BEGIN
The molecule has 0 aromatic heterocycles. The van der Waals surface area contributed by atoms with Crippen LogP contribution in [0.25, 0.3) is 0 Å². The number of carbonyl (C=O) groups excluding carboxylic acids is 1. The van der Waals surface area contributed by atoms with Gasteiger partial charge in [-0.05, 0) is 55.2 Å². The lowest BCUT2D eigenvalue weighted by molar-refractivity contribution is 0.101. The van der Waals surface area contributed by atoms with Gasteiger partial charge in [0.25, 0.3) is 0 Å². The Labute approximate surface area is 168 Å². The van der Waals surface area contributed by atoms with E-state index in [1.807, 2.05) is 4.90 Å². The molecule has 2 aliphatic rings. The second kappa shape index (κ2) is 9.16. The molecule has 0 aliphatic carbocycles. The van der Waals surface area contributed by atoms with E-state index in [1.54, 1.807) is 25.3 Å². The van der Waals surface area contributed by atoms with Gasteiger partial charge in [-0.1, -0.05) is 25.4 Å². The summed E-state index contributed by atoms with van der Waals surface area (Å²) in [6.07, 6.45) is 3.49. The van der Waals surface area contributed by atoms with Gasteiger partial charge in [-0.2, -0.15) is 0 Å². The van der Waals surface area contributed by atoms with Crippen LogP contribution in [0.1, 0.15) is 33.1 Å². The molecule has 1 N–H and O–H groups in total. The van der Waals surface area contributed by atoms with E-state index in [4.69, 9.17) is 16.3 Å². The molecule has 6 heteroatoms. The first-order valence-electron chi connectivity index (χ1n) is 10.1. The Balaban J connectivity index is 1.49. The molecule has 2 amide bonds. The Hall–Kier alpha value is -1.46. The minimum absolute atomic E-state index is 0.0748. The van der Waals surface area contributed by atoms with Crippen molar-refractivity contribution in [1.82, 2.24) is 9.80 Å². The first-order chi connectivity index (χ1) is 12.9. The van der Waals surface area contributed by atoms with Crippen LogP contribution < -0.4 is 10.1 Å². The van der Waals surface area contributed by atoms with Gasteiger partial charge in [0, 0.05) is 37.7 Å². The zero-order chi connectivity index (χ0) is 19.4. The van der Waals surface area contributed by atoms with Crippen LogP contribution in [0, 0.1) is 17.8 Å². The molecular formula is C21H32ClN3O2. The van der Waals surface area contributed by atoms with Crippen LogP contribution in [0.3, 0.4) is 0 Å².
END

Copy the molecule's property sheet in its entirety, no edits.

The molecule has 0 aromatic heterocycles. The van der Waals surface area contributed by atoms with Crippen LogP contribution in [0.25, 0.3) is 0 Å². The number of carbonyl (C=O) groups excluding carboxylic acids is 1. The van der Waals surface area contributed by atoms with Gasteiger partial charge in [-0.05, 0) is 55.2 Å². The lowest BCUT2D eigenvalue weighted by molar-refractivity contribution is 0.101. The van der Waals surface area contributed by atoms with Gasteiger partial charge in [0.25, 0.3) is 0 Å². The Labute approximate surface area is 168 Å². The van der Waals surface area contributed by atoms with E-state index in [1.807, 2.05) is 4.90 Å². The molecule has 2 aliphatic rings. The second kappa shape index (κ2) is 9.16. The molecule has 0 aliphatic carbocycles. The van der Waals surface area contributed by atoms with E-state index in [1.54, 1.807) is 25.3 Å². The van der Waals surface area contributed by atoms with Gasteiger partial charge in [-0.1, -0.05) is 25.4 Å². The summed E-state index contributed by atoms with van der Waals surface area (Å²) in [6.07, 6.45) is 3.49. The van der Waals surface area contributed by atoms with Gasteiger partial charge in [-0.2, -0.15) is 0 Å². The van der Waals surface area contributed by atoms with Crippen LogP contribution in [0.1, 0.15) is 33.1 Å². The molecule has 1 N–H and O–H groups in total. The van der Waals surface area contributed by atoms with E-state index in [4.69, 9.17) is 16.3 Å². The molecule has 6 heteroatoms. The first-order valence-electron chi connectivity index (χ1n) is 10.1. The Balaban J connectivity index is 1.49. The molecule has 2 amide bonds. The Hall–Kier alpha value is -1.46. The minimum absolute atomic E-state index is 0.0748. The van der Waals surface area contributed by atoms with Crippen molar-refractivity contribution in [1.82, 2.24) is 9.80 Å². The first-order chi connectivity index (χ1) is 12.9. The van der Waals surface area contributed by atoms with Crippen LogP contribution < -0.4 is 10.1 Å². The van der Waals surface area contributed by atoms with Gasteiger partial charge in [0, 0.05) is 37.7 Å². The zero-order chi connectivity index (χ0) is 19.4. The van der Waals surface area contributed by atoms with Crippen LogP contribution in [0, 0.1) is 17.8 Å². The molecular formula is C21H32ClN3O2. The van der Waals surface area contributed by atoms with Crippen LogP contribution in [0.3, 0.4) is 0 Å².